White Winds. Joe Wilcox. Hwong Publishing, Los Alamitos, California, 1981. 499 pages, black-and-white photographs, illustration, map, tables. $14.95.
The 1974 American Alpine Journal has a review by Arlene Blum of Howard Snyder’s book of the tragic 1967 Wilcox expedition on Mount McKinley. The story is of a climb up the Muldrow Glacier that combined two separate groups: a nine-man team led by Joe Wilcox and a three-man team of Colorado climbers led by Snyder. Blum’s review of The Hall of the Mountain King observed the apparent one-sidedness of Snyder’s account, which makes continual and quibbling criticism of Wilcox’s leadership and comparisons between the experiences and strengths of the two groups—always to the benefit of Snyder. “Snyder is a bit overanxious to prove his blamelessness for the catastrophe,” Blum wrote of this first account of a disaster that claimed the lives of 7 of the 12 climbers, due to a summit storm.
White Winds is Wilcox’s side of the story. The first 200 pages of the book describes the planning and organization of the expedition and the climb’s beginnings. Wilcox then documents the prelude to the tragedy— copies of pre-expedition correspondence, each man’s climbing resumes, food and equipment lists show a keen anticipation of many problems on the mountain. The description of the summit storm is supported through diaries, radio logs, and weather forecasts, and a scenerio is postulated on what probably happened to those who perished. (Only three bodies were ever found.) Wilcox includes a classification of windstorms, wind- chill chart, a list of McKinley fatalities (1932 through 1980), and a Mount McKinley “White Winds Index,” designed to convert predicated winds to maximum possible gusts in the summit region.
A successful summit climb had been made in good weather on July 15, by Wilcox in company with the Colorado trio; four members of Wilcox’s party had elected to remain at high camp to make the climb the next day with the remaining four coming up from below. Contrary to Snyder’s account, however, and not in agreement with the analysis of the tragedy presented in the AAC’s 1968 Accidents in North American Mountaineering (which apparently was based more on input from Snyder than from Wilcox), there was no advance warning of the devastating storm that killed those descending from the second successful summit assault. Wilcox’s documentation of radio logs discloses that at no time was a storm alert given the party—yet this has been the chief criticism of the acts leading to the tragedy.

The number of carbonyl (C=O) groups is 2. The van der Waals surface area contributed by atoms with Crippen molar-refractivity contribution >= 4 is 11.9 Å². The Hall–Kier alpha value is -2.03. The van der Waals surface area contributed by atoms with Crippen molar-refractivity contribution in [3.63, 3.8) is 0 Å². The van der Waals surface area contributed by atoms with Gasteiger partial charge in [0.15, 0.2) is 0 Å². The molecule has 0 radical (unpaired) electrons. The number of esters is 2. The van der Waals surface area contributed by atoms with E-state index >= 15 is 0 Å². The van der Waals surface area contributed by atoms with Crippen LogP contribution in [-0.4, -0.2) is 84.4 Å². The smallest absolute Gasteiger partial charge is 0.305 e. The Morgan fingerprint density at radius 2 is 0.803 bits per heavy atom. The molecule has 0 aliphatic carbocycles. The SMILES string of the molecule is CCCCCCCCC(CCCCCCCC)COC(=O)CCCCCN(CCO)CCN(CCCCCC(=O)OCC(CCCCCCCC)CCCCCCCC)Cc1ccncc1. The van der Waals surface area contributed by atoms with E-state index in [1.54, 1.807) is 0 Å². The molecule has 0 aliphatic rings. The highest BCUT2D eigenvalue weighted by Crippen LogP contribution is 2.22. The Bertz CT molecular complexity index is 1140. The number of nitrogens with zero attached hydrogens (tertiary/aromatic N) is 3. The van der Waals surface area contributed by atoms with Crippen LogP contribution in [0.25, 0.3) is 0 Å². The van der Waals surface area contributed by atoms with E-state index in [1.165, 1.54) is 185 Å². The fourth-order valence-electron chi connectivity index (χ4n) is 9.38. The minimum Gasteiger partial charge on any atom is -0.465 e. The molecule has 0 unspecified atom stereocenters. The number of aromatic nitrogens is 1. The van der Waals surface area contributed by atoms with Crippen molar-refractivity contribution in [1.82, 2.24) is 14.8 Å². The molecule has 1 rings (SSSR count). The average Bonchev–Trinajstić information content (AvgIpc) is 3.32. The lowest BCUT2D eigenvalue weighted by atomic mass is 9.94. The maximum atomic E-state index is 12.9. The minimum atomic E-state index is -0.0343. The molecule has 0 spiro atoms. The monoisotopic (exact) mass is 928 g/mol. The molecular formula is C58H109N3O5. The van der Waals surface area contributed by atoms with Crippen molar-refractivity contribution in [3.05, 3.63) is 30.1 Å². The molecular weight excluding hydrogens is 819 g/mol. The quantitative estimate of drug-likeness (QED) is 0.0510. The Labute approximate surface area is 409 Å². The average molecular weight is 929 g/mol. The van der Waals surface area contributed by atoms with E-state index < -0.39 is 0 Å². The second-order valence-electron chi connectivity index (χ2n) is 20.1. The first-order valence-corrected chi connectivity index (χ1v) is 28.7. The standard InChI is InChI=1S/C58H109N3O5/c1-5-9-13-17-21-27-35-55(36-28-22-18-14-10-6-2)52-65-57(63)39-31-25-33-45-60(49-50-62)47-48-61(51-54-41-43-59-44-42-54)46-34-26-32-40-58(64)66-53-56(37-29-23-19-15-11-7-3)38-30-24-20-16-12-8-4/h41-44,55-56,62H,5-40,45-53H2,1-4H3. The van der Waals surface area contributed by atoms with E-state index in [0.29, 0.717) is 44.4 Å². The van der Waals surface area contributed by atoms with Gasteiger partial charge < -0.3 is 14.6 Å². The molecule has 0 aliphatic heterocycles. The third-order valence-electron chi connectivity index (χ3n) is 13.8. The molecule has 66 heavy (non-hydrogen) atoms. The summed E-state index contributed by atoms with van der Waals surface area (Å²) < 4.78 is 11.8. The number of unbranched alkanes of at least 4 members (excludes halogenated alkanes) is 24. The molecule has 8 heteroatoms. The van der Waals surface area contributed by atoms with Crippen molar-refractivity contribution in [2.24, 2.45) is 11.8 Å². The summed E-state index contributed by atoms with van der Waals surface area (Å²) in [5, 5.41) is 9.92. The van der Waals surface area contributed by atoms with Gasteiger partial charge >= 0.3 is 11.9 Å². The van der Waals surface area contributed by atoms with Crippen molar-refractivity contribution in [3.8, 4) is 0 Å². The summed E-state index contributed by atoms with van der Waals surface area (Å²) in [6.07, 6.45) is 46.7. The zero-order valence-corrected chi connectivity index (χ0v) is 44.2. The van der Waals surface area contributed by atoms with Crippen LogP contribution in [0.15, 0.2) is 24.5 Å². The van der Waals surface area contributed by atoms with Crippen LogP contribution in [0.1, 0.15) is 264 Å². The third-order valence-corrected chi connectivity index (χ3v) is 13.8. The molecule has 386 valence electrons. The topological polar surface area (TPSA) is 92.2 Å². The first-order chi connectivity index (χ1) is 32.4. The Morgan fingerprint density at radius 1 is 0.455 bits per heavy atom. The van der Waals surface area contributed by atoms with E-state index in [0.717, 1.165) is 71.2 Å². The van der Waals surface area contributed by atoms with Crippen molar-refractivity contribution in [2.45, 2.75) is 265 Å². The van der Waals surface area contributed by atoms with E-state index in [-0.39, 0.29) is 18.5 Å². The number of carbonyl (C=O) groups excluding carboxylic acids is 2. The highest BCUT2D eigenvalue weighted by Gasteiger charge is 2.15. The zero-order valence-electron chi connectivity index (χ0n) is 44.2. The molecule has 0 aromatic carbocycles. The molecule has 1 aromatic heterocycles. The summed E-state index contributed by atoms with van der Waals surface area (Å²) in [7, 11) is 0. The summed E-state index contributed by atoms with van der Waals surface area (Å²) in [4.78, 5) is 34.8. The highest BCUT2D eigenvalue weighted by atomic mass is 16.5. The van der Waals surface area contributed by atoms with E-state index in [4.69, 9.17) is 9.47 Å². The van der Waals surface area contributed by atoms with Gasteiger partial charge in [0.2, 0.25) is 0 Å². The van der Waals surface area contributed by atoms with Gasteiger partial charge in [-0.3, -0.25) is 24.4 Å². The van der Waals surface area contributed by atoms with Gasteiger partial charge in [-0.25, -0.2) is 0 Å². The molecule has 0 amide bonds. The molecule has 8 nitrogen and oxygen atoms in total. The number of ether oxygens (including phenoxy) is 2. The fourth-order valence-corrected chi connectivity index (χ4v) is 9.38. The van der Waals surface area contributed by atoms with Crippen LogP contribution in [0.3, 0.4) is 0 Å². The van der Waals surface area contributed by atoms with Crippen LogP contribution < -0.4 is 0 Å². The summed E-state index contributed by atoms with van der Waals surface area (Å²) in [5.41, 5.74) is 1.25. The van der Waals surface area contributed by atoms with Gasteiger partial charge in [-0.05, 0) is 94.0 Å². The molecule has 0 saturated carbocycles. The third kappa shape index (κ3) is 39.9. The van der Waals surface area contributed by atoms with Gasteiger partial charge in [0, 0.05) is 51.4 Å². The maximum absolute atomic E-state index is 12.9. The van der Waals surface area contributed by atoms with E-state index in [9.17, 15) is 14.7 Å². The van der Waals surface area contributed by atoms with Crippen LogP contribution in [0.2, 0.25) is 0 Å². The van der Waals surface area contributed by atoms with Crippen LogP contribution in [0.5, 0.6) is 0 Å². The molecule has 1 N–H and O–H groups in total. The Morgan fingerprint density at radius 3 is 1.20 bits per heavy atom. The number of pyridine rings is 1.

Through meticulous post-expedition research, Wilcox includes an impressive treatise on the storm that affected the McKinley region during that period of July 18 to 26, 1967. From weather records at various lowland stations around McKinley, he calculated that the storm may have been the worst ever encountered by mountaineers anywhere on earth. Wilcox’s analysis of the weather and wind patterns in the McKinley area have received highly favorable response by professional meteorologists and his documentation has been archived in the library of the National Weather Service. The inclusion of this material alone makes the book a valuable reference to all who propose trips to the upper parts of the great peak.
The book is well-written and provides an unusually complete description of the ascent by the old Muldrow Glacier route. Even the occasional surfacing of personality conflicts between the two groups (or their leaders) didn’t entirely spoil the experience and there were many good days and high thoughts. Wilcox’s account reveals no unusually weak or ill climbers in his group (as stated by Snyder), and apparently they did most of the trailbreaking up the glacier and in the deep snows of Karstens Ridge. Only the upper Harper Glacier and in the successful summit climb did the Colorado group assert itself. Wilcox makes no direct or acrimonious references to contradictions with Snyder’s book. However, for a detailed, point-by-point (sometimes nit-picking) discussion of the contradictions, he has published a limited- edition companion volume, A Reader’s Guide to The Hall of the Mountain King; he provides these gratis to those with an interest in comparing the two accounts.
We might wonder at the long 15-year interval between the tragedy and the appearance of White Winds. Why revive old wounds and painful memories for survivors and the relatives and friends of those who perished? The answer seems to be a deep need by Wilcox to expiate himself and shed a heavy moral and emotional load. “I have been a reluctant author,” he writes. “For the disaster was deep and personal— the loss of friends as close as brothers… only a strong feeling of obligations to mountaineers, to the public and to history has prevailed, driving this work to completion and relieving me of an immense burden.”